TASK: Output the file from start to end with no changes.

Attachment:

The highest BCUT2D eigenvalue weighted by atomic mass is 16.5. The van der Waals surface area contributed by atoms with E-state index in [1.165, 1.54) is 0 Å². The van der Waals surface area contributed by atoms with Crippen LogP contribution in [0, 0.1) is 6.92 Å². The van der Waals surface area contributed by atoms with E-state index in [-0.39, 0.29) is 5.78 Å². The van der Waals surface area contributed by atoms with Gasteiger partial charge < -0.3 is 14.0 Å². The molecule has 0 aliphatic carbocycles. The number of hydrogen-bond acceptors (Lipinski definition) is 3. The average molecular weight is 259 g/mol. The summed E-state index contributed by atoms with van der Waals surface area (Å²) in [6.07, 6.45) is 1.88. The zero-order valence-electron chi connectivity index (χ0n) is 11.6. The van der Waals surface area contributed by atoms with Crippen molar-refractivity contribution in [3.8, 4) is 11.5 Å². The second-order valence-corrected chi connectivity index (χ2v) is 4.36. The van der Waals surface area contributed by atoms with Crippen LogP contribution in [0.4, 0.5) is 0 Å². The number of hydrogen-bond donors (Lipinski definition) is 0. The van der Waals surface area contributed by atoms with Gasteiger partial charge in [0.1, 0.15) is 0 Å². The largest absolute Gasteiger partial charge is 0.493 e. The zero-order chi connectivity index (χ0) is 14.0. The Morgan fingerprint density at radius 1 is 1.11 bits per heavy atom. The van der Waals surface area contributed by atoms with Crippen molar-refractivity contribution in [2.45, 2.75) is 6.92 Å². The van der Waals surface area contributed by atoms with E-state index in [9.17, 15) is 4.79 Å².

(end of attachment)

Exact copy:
The highest BCUT2D eigenvalue weighted by atomic mass is 16.5. The van der Waals surface area contributed by atoms with E-state index in [1.165, 1.54) is 0 Å². The van der Waals surface area contributed by atoms with Crippen LogP contribution in [0, 0.1) is 6.92 Å². The van der Waals surface area contributed by atoms with E-state index in [-0.39, 0.29) is 5.78 Å². The van der Waals surface area contributed by atoms with Gasteiger partial charge < -0.3 is 14.0 Å². The molecule has 0 aliphatic carbocycles. The number of hydrogen-bond acceptors (Lipinski definition) is 3. The average molecular weight is 259 g/mol. The summed E-state index contributed by atoms with van der Waals surface area (Å²) in [6.07, 6.45) is 1.88. The zero-order valence-electron chi connectivity index (χ0n) is 11.6. The van der Waals surface area contributed by atoms with Crippen molar-refractivity contribution in [3.8, 4) is 11.5 Å². The second-order valence-corrected chi connectivity index (χ2v) is 4.36. The van der Waals surface area contributed by atoms with Crippen LogP contribution in [0.4, 0.5) is 0 Å². The number of hydrogen-bond donors (Lipinski definition) is 0. The van der Waals surface area contributed by atoms with Gasteiger partial charge in [0.1, 0.15) is 0 Å². The largest absolute Gasteiger partial charge is 0.493 e. The zero-order chi connectivity index (χ0) is 14.0. The Morgan fingerprint density at radius 1 is 1.11 bits per heavy atom. The van der Waals surface area contributed by atoms with Crippen molar-refractivity contribution in [2.45, 2.75) is 6.92 Å². The van der Waals surface area contributed by atoms with E-state index in [9.17, 15) is 4.79 Å².